Top 9 Pet Insurance Plans For Australian Shepherds (2022)


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Once an Australian Shepherd lover, always an Australian Shepherd lover. This athletic, energetic, and intelligent dog breed gives its people countless reasons to adore them. Though they have herding in their genes, they’re glad to partake in whatever athletic activity you’re doing.

Unfortunately, like with most dogs, the Australian Shepherd breed is predisposed to certain medical conditions. While these health issues can be expensive to treat, you may be able to cover the high costs if you invest in pet insurance for your dog early.

It’s easy to feel overwhelmed when it comes to choosing the right pet insurance plan for your beloved Aussie. This guide will help you select a plan that covers everything you want it to, so you can be there for your dog when they need you most.

Compare The Top 9 Pet Insurance Plans for Your Australian Shepherd Using our Free No-Obligation Quote Tool below

The simplest way to compare pet insurance prices is to use our tool below. The comparison tool will show you quotes from the top 9 pet insurance carriers, including Trupanion, Pets Best, Lemonade, ManyPets, FIGO, HealthyPaws, Prudent Pet, Spot, and Embrace pet insurance.

How Much Does Pet Insurance for an Australian Shepherd Cost?

Below are some sample pet insurance plans for a 1-year-old male Australian Shepherd using the zip code 75001 (Texas) as an example.

Ultimately, your plan’s premium will depend on several factors, including your dog’s age, size, and breed, as well as where you live. You also want to know what type of coverage your plan has and if it will help with Australian Shepherd-specific health problems. Let’s get more into those medical conditions and how much you can expect to pay to treat them.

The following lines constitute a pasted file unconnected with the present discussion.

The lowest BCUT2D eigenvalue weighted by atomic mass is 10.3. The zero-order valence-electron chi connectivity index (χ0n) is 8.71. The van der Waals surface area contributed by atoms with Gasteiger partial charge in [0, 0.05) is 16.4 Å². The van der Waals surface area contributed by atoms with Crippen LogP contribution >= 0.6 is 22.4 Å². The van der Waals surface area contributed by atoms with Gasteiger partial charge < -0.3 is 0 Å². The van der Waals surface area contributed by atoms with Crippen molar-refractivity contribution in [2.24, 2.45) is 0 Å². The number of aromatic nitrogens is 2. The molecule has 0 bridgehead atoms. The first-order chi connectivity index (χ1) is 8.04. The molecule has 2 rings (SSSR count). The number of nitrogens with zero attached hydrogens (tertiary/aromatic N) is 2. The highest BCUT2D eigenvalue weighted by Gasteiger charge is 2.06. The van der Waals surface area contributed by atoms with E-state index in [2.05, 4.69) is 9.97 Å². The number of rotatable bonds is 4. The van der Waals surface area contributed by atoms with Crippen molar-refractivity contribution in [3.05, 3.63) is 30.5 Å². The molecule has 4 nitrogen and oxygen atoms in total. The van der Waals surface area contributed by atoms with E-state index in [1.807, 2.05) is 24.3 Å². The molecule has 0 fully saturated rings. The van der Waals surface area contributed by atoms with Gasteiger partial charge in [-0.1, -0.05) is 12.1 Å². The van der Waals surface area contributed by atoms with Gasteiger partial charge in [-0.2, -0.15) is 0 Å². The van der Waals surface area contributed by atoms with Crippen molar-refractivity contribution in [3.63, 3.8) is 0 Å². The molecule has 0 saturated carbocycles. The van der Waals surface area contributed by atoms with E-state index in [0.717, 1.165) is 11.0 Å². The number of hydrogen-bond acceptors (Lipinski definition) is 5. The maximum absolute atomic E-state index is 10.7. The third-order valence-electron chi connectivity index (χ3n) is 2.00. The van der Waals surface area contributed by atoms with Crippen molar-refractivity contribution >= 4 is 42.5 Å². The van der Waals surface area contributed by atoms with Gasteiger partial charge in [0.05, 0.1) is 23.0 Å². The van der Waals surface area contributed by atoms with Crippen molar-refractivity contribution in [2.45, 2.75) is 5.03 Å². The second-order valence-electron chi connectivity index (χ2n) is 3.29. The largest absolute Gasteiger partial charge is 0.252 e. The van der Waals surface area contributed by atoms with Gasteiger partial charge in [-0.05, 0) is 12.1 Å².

Common Health Problems Associated With Australian Shepherds

Elbow Dysplasia in Australian Shepherds

The term elbow dysplasia represents several defects relating to the elbow socket. This condition occurs when the three bones making up the elbow joint don’t properly fit together, causing progressive arthritis and pain.

Elbow dysplasia can be difficult to detect initially because some dogs don’t appear to show symptoms. In others, it may manifest as a slight limp or lameness in the limbs.

RELATED: Dysplasia – A Vet Shares Ways to Ease the Pain

Multiple Drug Sensitivity (MDS) in Australian Shepherds

This genetic mutation affects the dog’s blood-brain barrier. A Shepherd with Multiple Drug Sensitivity (MDS) is unable to pump certain drugs out of his brain, which causes neurological toxicity. Whether the affected dog reacts to the drug depends on the dosage, but reactions to commonly prescribed veterinary drugs can be severe.

These medications dogs with MDS have hypersensitivity to include:

  • Ivermectin (found in heartworm medications)
  • Chemotherapy and other cancer treatment drugs like Doxorubicin and Vinblastine
  • Imodium A-D
  • Anesthetics like Acepromazine (Ace)

Sadly, MDS is fairly common in Australian Shepherds. As many as one in two Aussies carry at least one copy of this gene. Puppies of dogs known to have been bred with the gene should be tested for their safety.

Australian-Shepherd-dog

Hemangiosarcoma in Australian Shepherds

Hemangiosarcoma, a type of bleeding tumor, is one of two inherited cancers in the Australian Shepherd. Tumors most commonly form in the dog’s spleen, but they can appear in other organs, too, including the heart and liver.

With hemangiosarcoma, the tumors break open, causing internal bleeding. Symptoms will depend on which organs are affected, but dogs with the condition can experience collapse and even death. Treatment depends on the location of the tumors, but sadly, the prognosis is often poor.

Idiopathic Epilepsy in Australian Shepherds

Idiopathic epilepsy is a notable concern in Australian Shepherds. Epilepsy is a neurological (brain) disorder that results in ongoing seizures. Idiopathic Epilepsy refers to epilepsy with no known cause.

Seizures are surges of electrical activity in the brain that cause involuntary spasms, tremors, or convulsions. In some cases, dogs with epilepsy may collapse or lose consciousness. Another possibility is urination or defecation.